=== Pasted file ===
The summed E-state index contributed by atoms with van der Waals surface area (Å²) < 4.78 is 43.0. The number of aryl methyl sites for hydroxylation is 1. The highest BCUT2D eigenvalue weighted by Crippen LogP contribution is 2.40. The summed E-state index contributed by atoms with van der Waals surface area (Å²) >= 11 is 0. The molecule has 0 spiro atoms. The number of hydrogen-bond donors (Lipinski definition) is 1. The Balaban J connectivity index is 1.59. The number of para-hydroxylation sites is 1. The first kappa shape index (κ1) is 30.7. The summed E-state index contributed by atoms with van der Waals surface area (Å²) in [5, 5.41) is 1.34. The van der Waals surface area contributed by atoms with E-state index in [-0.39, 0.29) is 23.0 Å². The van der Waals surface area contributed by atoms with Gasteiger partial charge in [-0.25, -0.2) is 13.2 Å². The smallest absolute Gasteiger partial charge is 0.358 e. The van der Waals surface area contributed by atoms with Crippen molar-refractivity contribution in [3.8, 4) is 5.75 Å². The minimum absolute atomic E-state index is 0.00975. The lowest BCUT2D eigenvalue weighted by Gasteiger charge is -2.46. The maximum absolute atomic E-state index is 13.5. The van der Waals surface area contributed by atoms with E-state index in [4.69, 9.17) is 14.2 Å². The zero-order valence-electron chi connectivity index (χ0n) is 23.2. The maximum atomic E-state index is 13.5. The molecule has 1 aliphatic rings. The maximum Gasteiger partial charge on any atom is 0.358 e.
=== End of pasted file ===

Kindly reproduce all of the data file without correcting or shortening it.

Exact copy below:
The summed E-state index contributed by atoms with van der Waals surface area (Å²) < 4.78 is 43.0. The number of aryl methyl sites for hydroxylation is 1. The highest BCUT2D eigenvalue weighted by Crippen LogP contribution is 2.40. The summed E-state index contributed by atoms with van der Waals surface area (Å²) >= 11 is 0. The molecule has 0 spiro atoms. The number of hydrogen-bond donors (Lipinski definition) is 1. The Balaban J connectivity index is 1.59. The number of para-hydroxylation sites is 1. The first kappa shape index (κ1) is 30.7. The summed E-state index contributed by atoms with van der Waals surface area (Å²) in [5, 5.41) is 1.34. The van der Waals surface area contributed by atoms with E-state index in [-0.39, 0.29) is 23.0 Å². The van der Waals surface area contributed by atoms with Gasteiger partial charge in [-0.25, -0.2) is 13.2 Å². The smallest absolute Gasteiger partial charge is 0.358 e. The van der Waals surface area contributed by atoms with Crippen molar-refractivity contribution in [3.8, 4) is 5.75 Å². The minimum absolute atomic E-state index is 0.00975. The lowest BCUT2D eigenvalue weighted by Gasteiger charge is -2.46. The maximum absolute atomic E-state index is 13.5. The van der Waals surface area contributed by atoms with E-state index in [4.69, 9.17) is 14.2 Å². The zero-order valence-electron chi connectivity index (χ0n) is 23.2. The maximum atomic E-state index is 13.5. The molecule has 1 aliphatic rings. The maximum Gasteiger partial charge on any atom is 0.358 e.